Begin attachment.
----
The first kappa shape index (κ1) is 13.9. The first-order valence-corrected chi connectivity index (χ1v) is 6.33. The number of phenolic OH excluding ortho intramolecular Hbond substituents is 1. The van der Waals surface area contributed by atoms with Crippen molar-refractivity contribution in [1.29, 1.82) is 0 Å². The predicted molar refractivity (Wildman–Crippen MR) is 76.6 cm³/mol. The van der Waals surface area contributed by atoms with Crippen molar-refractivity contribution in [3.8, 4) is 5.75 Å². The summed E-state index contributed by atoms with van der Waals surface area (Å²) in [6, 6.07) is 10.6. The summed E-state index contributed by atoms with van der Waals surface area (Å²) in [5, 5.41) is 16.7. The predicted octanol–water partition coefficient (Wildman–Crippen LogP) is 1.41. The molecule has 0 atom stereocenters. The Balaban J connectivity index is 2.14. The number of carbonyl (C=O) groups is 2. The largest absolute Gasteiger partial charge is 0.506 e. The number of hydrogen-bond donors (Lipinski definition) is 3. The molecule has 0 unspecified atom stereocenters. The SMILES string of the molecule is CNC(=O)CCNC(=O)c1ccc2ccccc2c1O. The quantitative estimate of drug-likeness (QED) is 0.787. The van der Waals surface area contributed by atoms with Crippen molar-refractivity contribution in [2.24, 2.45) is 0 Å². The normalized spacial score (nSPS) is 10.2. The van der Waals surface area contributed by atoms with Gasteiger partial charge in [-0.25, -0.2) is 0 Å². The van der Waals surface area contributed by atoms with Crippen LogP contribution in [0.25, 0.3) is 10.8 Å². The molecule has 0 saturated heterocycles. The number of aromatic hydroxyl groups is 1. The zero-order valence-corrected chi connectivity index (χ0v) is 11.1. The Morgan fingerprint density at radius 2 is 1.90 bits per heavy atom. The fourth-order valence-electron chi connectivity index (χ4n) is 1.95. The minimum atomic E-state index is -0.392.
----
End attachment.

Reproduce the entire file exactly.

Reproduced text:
The first kappa shape index (κ1) is 13.9. The first-order valence-corrected chi connectivity index (χ1v) is 6.33. The number of phenolic OH excluding ortho intramolecular Hbond substituents is 1. The van der Waals surface area contributed by atoms with Crippen molar-refractivity contribution in [1.29, 1.82) is 0 Å². The predicted molar refractivity (Wildman–Crippen MR) is 76.6 cm³/mol. The van der Waals surface area contributed by atoms with Crippen molar-refractivity contribution in [3.8, 4) is 5.75 Å². The summed E-state index contributed by atoms with van der Waals surface area (Å²) in [6, 6.07) is 10.6. The summed E-state index contributed by atoms with van der Waals surface area (Å²) in [5, 5.41) is 16.7. The predicted octanol–water partition coefficient (Wildman–Crippen LogP) is 1.41. The molecule has 0 atom stereocenters. The Balaban J connectivity index is 2.14. The number of carbonyl (C=O) groups is 2. The largest absolute Gasteiger partial charge is 0.506 e. The number of hydrogen-bond donors (Lipinski definition) is 3. The molecule has 0 unspecified atom stereocenters. The SMILES string of the molecule is CNC(=O)CCNC(=O)c1ccc2ccccc2c1O. The quantitative estimate of drug-likeness (QED) is 0.787. The van der Waals surface area contributed by atoms with Crippen molar-refractivity contribution in [2.24, 2.45) is 0 Å². The normalized spacial score (nSPS) is 10.2. The van der Waals surface area contributed by atoms with Gasteiger partial charge in [-0.25, -0.2) is 0 Å². The van der Waals surface area contributed by atoms with Crippen LogP contribution in [0.25, 0.3) is 10.8 Å². The molecule has 0 saturated heterocycles. The number of aromatic hydroxyl groups is 1. The zero-order valence-corrected chi connectivity index (χ0v) is 11.1. The Morgan fingerprint density at radius 2 is 1.90 bits per heavy atom. The fourth-order valence-electron chi connectivity index (χ4n) is 1.95. The minimum atomic E-state index is -0.392.